One in ten young people suffer from a mental disorder worldwide

One in ten young people suffer from a mental disorder worldwide

Mental health, the new evil of the century? The diagnosis is made, and studies and reports follow one another to confirm it. The world’s population is doing badly, and this is even more the case among younger generations. This is what reveals a new inventory which estimates that 293 million children, adolescents and young adults aged 5 to 24 live with a mental disorder in the world, or one in ten young people.

There is an urgent need to transform mental health and care“. It is with these terms that the World Health Organization (WHO) presented in June 2022 a report on the mental health of the world population. The health authority, which then estimated at nearly a billion the number of people – including 14% of adolescents – living with a mental disorder in 2019, “urges decision-makers and mental health advocates to step up their commitment and action to change attitudes, measures and approaches towards mental health, its determinants and care“. Two years later, the findings still seem alarming, at least in view of the data published on a global and national scale.

A team of university researchers based in Canada and Brazil has looked into the subject, and provides a new overview specifically focused on children and adolescents. Published in the journal JAMA Psychiatry, their conclusions warn that “the period from childhood to early adulthood involves increased susceptibility to the onset of mental disorders“. Among the main results of this study, which is based on data from the 2019 Global Burden of Disease survey, is the “high prevalence of mental disorders among children and adolescents“.

More than one in ten people aged 5 to 24, or 293 million people, live with a diagnosable mental disorder worldwide. “Approximately one-fifth of all disease-related disability (all causes) was attributable to mental disorders in this population. Additionally, this age group accounts for approximately a quarter of the lifetime burden of mental disorders.“, we can read in the study. More than 30 million children and adolescents suffer from a substance use disorder. In detail, the average prevalence for mental disorders is estimated at 6.8 % for 5-9 year olds, 12.4% for 10-14 year olds, 13.96% for 15-19 year olds, and 13.63% for 20-24 year olds.

“We are betraying our children”

The study’s findings echo a recently published report by The Academy of Medical Sciences, which calls for “urgent action” to address “failing children’s health” in the UK. The child health experts behind this work report “major health problems”, including infant mortality, obesity, and dental health, and estimate the cost of inaction in favor of children’s health. children at least £16 billion a year.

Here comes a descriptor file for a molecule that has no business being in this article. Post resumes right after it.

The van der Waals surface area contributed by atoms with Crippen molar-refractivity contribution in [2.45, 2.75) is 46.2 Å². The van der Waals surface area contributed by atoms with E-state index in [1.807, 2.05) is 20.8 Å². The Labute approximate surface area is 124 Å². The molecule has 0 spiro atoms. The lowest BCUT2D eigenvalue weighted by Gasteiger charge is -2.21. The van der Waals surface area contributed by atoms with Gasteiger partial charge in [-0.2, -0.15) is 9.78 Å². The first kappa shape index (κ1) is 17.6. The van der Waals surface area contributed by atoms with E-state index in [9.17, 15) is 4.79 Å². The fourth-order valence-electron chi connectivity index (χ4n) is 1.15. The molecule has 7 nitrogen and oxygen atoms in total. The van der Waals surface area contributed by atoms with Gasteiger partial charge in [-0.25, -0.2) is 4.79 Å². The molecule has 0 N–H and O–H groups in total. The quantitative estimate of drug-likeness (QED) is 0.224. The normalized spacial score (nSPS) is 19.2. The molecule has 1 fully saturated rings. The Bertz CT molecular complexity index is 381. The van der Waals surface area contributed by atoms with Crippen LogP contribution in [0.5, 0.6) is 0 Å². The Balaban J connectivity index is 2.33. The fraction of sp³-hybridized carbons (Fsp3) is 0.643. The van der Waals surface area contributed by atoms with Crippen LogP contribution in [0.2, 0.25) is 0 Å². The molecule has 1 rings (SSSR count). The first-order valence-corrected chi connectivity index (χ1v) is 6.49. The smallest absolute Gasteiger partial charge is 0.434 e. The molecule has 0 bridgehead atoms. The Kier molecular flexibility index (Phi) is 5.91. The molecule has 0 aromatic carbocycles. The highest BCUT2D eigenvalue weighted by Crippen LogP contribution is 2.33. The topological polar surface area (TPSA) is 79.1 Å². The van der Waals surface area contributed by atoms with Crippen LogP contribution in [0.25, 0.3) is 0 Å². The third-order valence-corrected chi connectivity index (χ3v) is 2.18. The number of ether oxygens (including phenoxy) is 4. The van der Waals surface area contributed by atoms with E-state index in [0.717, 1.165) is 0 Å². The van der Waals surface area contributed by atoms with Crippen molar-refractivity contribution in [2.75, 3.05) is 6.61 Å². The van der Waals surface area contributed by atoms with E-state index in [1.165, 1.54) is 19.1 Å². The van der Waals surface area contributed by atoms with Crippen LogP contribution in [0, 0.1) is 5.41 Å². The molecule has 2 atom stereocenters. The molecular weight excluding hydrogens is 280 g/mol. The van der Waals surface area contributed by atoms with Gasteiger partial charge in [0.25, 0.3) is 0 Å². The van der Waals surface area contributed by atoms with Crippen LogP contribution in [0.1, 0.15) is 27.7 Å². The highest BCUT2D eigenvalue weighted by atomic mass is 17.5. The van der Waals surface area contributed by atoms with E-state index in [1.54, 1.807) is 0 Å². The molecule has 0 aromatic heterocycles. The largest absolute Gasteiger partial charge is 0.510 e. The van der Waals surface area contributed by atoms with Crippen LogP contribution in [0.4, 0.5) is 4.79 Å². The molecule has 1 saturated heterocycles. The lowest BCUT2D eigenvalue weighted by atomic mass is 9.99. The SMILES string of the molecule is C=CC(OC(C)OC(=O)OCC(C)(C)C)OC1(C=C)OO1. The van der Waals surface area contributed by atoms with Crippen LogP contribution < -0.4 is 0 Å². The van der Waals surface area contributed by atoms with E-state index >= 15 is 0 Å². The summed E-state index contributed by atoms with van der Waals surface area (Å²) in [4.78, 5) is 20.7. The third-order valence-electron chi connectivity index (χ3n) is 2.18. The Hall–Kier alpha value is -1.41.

Among the major lessons of this work is the decline in infant survival rates, “worse than in 60% of similar countries”, but also a three-fold increase in the number of children living in extreme poverty between 2019 and 2022 , a rise in demand for children’s mental health services, and the fact that more than a fifth of children aged 5 are overweight or obese. Another observation, vaccination rates have plummeted, to the point of now being below the safety thresholds of the World Health Organization, estimate the authors.

Every child has the right to a safe and healthy childhood. It is shameful that the UK cannot do this. Child deaths are increasing, infant survival is lagging behind comparable countries, and preventable physical and mental health problems are plaguing our youngest citizens. The science is clear: we are failing our children. If the health of babies and young children is not an urgent priority, we are condemning many people to lives of poorer health and lost potential. It’s time to act“, explains Professor Helen Minnis, co-chair of the report.

What about Europe?

In 2023, the mental health of young people remains degraded“, indicated Public Health Europe last October. According to the data made public, cases of depression have increased sharply among these younger generations in recent years. 18-24 year olds were 20.8% to be affected by these types of disorders, compared to 11.7% in 2017. The finding is the same among young people aged 17 for severe anxiety-depressive symptoms, increasing from 4.5% in 2017 to 9.5% in 2022.

In September 20233, visits to emergency rooms for suicidal gestures and thoughts, mood disorders (particularly depressive episodes) and anxiety disorders, as well as SOS Médecins medical procedures for anxiety increased among children under 18 years of age and in particular 11-17 year olds, as usual during the back-to-school period. In these age groups, the levels observed remained high but comparable to those of 2021 and 2022, with the exception of passages for suicidal thoughts among 11-17 year olds (levels higher than previous years)“, we can read in this study.